"More than just tracks and stations, the Mildmay line symbolises a journey of acceptance, love, and belonging — a vibrant thread connecting our collective past, present, and future."

Geoff Coleman, Chief Executive Officer, Mildmay Mission Hospital

Co-creation workshops with London’s wordsmiths

These conversations revealed stories to celebrate, and more importantly, formed a vital framework that helps answer: what does a good name look like? In a series of workshops with London’s writers and creatives, we explored themes of decolonisation, queer histories, intersectionality and young London’s perspectives. The message was clear: Londoners wanted narratives that are specific to movements and moments, and reflective of everyday people. In this historic moment, this is a chance to celebrate and capture what London is proud of.

The final six names

All of the research culminated in a long list of names and stories for the six separate lines. The final names were checked through a criteria that ensures success across operations, customer experience and lastly, a compelling story for London to celebrate.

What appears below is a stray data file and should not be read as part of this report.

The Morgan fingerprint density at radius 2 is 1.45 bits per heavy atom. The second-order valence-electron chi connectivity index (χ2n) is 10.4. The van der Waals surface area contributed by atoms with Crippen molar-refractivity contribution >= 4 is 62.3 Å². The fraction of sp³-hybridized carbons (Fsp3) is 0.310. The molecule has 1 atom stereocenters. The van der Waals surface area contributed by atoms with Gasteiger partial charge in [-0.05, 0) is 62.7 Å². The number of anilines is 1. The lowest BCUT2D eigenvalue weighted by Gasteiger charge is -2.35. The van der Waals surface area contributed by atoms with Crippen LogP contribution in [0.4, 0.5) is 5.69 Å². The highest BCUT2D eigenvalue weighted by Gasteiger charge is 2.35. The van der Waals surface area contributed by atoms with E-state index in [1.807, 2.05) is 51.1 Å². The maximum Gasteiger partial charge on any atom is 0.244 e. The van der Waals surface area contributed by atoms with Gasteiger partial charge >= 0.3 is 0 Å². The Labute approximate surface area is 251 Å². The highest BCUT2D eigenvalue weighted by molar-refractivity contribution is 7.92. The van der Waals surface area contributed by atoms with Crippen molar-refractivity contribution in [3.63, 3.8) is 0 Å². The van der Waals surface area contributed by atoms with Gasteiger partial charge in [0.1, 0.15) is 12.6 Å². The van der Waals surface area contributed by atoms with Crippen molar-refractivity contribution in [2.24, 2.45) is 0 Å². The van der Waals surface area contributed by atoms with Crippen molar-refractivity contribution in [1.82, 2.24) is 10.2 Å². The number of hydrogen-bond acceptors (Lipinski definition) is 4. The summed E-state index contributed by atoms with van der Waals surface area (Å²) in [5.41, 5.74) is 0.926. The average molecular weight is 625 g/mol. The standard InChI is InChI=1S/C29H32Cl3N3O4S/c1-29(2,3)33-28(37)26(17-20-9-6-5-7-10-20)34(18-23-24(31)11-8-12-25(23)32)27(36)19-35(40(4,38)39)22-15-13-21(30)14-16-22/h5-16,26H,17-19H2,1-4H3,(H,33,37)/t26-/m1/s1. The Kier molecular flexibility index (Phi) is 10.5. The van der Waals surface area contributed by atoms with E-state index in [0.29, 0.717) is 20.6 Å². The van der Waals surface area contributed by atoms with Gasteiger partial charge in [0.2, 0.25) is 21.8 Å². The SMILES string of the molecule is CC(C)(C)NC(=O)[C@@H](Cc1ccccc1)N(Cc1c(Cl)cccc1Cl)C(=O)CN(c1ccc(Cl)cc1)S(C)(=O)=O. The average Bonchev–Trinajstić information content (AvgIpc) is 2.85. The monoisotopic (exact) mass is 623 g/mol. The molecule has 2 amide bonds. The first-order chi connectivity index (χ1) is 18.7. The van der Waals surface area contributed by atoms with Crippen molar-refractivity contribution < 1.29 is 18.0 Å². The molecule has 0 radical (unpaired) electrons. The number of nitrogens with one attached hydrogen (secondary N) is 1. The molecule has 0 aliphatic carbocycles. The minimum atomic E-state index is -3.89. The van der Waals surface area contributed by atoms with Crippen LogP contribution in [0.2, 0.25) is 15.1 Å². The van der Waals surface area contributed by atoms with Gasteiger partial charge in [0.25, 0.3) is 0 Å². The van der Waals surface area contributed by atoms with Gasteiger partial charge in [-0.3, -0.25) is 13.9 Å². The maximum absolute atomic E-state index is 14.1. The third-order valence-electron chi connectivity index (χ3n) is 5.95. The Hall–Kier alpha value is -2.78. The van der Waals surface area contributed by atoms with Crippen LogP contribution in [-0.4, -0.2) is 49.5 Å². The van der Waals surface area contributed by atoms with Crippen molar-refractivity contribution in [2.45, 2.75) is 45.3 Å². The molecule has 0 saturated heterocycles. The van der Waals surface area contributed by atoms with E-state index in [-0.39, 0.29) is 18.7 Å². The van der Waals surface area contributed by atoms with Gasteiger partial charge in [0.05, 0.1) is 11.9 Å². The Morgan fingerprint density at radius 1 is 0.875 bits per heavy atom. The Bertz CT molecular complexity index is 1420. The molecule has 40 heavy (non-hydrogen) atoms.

We’re thrilled to present the final names:
Lioness, Mildmay, Windrush, Weaver, Suffragette, and Liberty.

Lioness line
Watford Junction to Euston

The new line name recognises the England women’s national football team — the Lionesses. This line passes through Wembley, home to many record-breaking games for the team, including when they won the first major championship by an England senior team since 1966 as part of the UEFA Women's Championship in 2022. The Lionesses are creating a lasting legacy that continues to inspire and empower the next generation of women and girls in sport.

Mildmay line
Richmond to Clapham Junction / Stratford

The Mildmay Hospital was Europe’s first hospice caring for people with AIDS-related illnesses. Here staff looked after Londoners, especially from the LGBTQIA+ community, and it served as the backdrop for iconic photographs of Princess Diana meetings with HIV/AIDS patients, challenging stigma at a national level when fear of the condition was at its height. As we mark 75 years of the NHS, the name Mildmay is a celebration of London’s many and critical centres of specialist care.

Windrush line